Located close to the historic city center, the exterior of Saint Pierre Cathedral is distinguished by its twin towers rising above the surrounding buildings. The current entrance is by the unassuming doorway in rue du Cardinal Cabrières, next to which one can still distinguish the marks of shots fired by Royalist troops in 1815. Worth noting is the restoration of 19th-century stained glass windows and paintings, most notably the demise of Simon le Magicien by Sébastien Bourbon (1621).
The Pavillon Populaire is a photography art gallery that exhibits works of well-known artists both national and international. Three exhibitions are held annually. Some of the famous artists that exhibit their work are Brassai, Bernard Plossu Patrick Tosani or Tuggener. Besides the photographs, the museum also houses a great collection of sculptures and contemporary art. This photographic gallery functions under the direction of Gilles Mora, and it's easy to appreciate his keen eye for great artworks.
This historic building is located three kilometers (one mile) east of the city center. Once a country house, this family property now finds itself and its surrounding parks and vineyards entirely swallowed by the city. The Château de Flaugergues which dates from the 17th Century and its collection of 17th and 18th-century furnishings and art (including a large collection of optical instruments) can be visited throughout the year (though the timings differ). Outside the house one can admire the gardens à la française as well as the château's own vineyards (Coteaux de la Méjanelle) whose wines can be tasted and bought on site.
This wide promenade extends from the Place de la Comédie up to the rose-colored Corum building. Trees and fountains welcome those seeking to escape the summer heat or bustle of the city center. The far end of the esplanade looks out across the northern district of the city and the stairs leading up to the roof of the Corum offer an even wider panorama. On the west side of the esplanade is the Musée Fabre while to the east is the museum's pavilion and the Champ de Mars gardens - within this space are several contemporary statues (notably Baldini's Le Vent) as well as classical ones. The mini-train and horse-drawn carriages also use the esplanade as their point of departure for tours of the city.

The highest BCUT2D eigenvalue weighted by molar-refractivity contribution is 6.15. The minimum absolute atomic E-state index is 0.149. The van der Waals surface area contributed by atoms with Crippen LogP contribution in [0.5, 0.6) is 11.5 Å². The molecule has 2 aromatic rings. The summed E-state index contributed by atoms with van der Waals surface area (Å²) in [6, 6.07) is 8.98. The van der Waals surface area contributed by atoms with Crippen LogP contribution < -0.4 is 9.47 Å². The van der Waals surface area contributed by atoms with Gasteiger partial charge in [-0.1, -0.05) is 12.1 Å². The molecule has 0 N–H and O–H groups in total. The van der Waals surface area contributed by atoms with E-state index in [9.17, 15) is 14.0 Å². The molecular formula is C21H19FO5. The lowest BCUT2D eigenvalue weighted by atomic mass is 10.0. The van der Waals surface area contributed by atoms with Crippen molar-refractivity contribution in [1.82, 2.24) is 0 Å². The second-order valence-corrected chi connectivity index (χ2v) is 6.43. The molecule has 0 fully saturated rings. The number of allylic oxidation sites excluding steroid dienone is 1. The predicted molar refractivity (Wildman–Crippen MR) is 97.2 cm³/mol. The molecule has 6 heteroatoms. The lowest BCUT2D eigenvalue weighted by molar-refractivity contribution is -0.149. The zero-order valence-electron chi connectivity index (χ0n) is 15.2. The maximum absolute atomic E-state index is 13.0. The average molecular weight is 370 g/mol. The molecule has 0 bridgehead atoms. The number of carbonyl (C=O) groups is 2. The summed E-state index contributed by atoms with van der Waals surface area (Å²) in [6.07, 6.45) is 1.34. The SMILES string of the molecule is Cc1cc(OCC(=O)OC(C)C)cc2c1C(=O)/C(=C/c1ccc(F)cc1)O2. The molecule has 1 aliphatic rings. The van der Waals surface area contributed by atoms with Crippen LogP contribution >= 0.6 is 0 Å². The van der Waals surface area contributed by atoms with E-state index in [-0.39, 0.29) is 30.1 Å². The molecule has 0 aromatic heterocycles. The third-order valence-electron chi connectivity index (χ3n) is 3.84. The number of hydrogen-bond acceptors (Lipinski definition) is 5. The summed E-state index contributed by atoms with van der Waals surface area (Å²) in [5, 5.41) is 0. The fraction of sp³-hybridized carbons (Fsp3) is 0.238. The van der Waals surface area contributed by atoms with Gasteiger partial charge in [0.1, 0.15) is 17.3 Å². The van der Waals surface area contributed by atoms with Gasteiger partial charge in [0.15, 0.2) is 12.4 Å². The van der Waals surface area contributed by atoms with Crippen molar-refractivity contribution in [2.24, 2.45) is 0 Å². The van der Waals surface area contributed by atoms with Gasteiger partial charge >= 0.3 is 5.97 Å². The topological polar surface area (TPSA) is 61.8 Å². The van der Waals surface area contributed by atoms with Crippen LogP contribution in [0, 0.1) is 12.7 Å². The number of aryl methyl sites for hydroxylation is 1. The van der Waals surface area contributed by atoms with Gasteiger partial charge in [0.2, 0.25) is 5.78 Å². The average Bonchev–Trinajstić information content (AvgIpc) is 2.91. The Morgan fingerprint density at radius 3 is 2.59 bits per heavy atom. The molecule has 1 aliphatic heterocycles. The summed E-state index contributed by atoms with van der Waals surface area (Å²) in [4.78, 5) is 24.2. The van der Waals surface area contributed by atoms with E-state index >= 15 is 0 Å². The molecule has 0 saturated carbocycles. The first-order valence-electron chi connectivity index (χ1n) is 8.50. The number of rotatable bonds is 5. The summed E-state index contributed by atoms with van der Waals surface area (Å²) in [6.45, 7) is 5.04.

Parc Zoologique de Montpellier functions as the home of 100 different indigenous and exotic species. No tiny or concrete cages are to be seen and the spacious enclosures and vegetation allow the animals some privacy. A little patience is amply rewarded by the possibility of seeing zebra, antelope, camels and even cheetahs in a habitat of woodland and shrubs. With 9 kilometers (5 miles) of paths to explore and several picnic sites, the zoo allows a relaxing yet active and educational visit. The Parc Zoologique de Montpellier is also home to a restaurant where you can retire to when your wildlife expeditions have left you famished.
Established in December 2007, Planet Ocean Montpellier is a part of the Odysseum. An Aquarium (Mare Nostrum) cum planetarium (Galileo Planetarium), Planet Ocean Montpellier boasts of being home to over 400 species of aquatic life and spaces for the exploration of the galaxy. Other facilities here include interactive displays, a restaurant and a cafe.
Wander around the Old Town of Montpellier at your leisure and peek into the many shops and restaurants that line the streets. Walk along Rue de l'Aiguillerie and peruse the clothing boutiques, art shops and jewelers that distinguish this street. As you make your way down the street, pause to enjoy the beautiful view of the Place de la Canourgue.
Musée de l'Histoire de Montpellier, located at Place Jean Jaurès chronicles the history of Montpellier. The museum features several artefacts, displays, photographs various other ephemera that describe the beginnings the city. Established at the site where the now-demolished church of Notre-Dame des Tables stood, Musée de l'Histoire de Montpellier includes antique furnishings of the original building as well as a range of modern amenities; in fact, a number of its displays are audio-visual representations of historic events. Open from Tuesdays through Sundays, Musée de l'Histoire de Montpellier makes for an interesting visit.
This long stretch of sand between Carnon and the Grande Motte is the most easily accessible beach by car from Montpellier. Take the D66 which leaves Montpellier and after passing Carnon leave the route for the D59 which runs conveniently behind the beach. The beaches are extremely popular during the summer months. One can rely on passing vendors and parked vans for a variety of snacks and refreshments. For much of the year, however, or at the end of the afternoon, the area is surprisingly quiet. Despite the houses gradually extending out from either end of the beach, one can still escape the noise of the town to listen to the gentle lap of the Mediterranean.
This château is one of Montpellier's many former country residences that today is classified as a historic monument. In 1712 the adviser to the king, Fulcrand Limozin, acquired the residence and set about renovating it. The château is a fine example of the work of the architect Jean Giral, senior. The English park, French gardens and water fountains are well worth a visit. Inside the castle, you will find beautiful 18th-century furnishings, souvenirs belonging to the former owners and a superb mural representing the four seasons.